But I like to bring in more than just breathing where they can move their arms with their breath.
Or they can do other types of things to make it a little bit more fun for them.
But I love the idea of kind of having these intervals, you know, whether you use the Pomodoro, there are lots of different spaced.
Repetition brings in some of those that idea as well, and I'm seeing more and more of that happening in the schools and the kids really love it, and I'm getting a lot of feedback I actually have a student that said to me, We had a substitute teacher today and she said none of us could concentrate and it was completely out of control and I said, Well, how is that different than your regular class?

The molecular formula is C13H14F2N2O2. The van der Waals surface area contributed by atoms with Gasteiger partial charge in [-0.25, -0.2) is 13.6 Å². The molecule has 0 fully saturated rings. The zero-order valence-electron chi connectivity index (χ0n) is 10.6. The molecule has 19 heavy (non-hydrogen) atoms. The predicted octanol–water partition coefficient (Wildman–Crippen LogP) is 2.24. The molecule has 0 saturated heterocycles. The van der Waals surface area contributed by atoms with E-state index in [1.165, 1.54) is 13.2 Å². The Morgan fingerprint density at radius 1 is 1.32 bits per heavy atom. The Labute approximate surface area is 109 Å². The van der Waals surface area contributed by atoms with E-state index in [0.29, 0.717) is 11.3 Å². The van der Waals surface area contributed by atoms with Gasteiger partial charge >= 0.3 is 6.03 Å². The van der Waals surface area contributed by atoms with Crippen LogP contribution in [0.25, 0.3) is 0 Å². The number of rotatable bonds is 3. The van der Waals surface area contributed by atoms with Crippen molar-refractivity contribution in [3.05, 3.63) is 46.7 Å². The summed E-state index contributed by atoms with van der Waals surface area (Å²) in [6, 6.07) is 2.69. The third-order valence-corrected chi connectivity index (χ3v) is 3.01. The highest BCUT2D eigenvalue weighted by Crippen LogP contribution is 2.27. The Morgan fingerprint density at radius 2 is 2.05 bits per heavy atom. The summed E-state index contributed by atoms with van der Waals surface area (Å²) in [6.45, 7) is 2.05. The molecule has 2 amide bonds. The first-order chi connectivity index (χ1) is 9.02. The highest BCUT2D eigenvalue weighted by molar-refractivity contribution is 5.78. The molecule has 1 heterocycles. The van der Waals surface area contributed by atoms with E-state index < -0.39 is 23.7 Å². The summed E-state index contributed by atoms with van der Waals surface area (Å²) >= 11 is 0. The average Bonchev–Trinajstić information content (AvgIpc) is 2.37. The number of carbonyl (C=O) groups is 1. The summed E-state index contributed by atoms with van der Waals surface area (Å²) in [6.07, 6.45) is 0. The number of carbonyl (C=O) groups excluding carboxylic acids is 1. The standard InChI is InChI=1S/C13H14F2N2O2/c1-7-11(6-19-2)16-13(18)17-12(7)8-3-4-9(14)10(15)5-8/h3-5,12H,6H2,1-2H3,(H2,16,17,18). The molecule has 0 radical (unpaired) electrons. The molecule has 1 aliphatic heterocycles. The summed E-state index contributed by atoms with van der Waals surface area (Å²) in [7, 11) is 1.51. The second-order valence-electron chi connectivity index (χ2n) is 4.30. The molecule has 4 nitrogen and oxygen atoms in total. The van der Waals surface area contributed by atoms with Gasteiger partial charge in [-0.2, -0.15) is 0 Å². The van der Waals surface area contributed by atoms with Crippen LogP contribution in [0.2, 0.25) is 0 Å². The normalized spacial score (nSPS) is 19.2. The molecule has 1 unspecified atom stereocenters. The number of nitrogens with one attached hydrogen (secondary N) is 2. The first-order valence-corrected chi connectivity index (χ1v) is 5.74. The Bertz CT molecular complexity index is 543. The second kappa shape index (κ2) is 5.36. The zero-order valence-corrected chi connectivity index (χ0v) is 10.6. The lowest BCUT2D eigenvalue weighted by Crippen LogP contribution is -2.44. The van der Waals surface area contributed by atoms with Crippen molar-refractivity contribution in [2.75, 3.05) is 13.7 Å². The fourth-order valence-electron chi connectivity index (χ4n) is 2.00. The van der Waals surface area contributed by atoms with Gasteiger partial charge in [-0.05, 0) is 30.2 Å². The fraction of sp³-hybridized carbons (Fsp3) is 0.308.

And they said, well, my regular teacher gives us brain breaks and the brain breaks help to control the class and help us to learn better.
And this teacher wasn't doing it, and she said in the class was completely out of control.
So, it's interesting how important it is for us to give our poor little brains a little bit of a break right?
And I think some kids need more of that than others.
But also giving kids a variety of brain breaks because some kids need a kinesthetic body break, you know, whereas other kids can actually sit still and do some other kind of brain, break where they might just be looking around.
And instead of having a very focused gaze where they can just look around the room and interact with others and talk and stuff like that, that might be enough for them, whereas other kids really need that body movement.
I'll tell you a moment of learned helplessness that is a bit off the wall tangent.
So, I used to be a primary school teacher, and I also used to be a high school would teacher at the same time.
Okay, and talk about learned helplessness you can sometimes bring in as a teacher.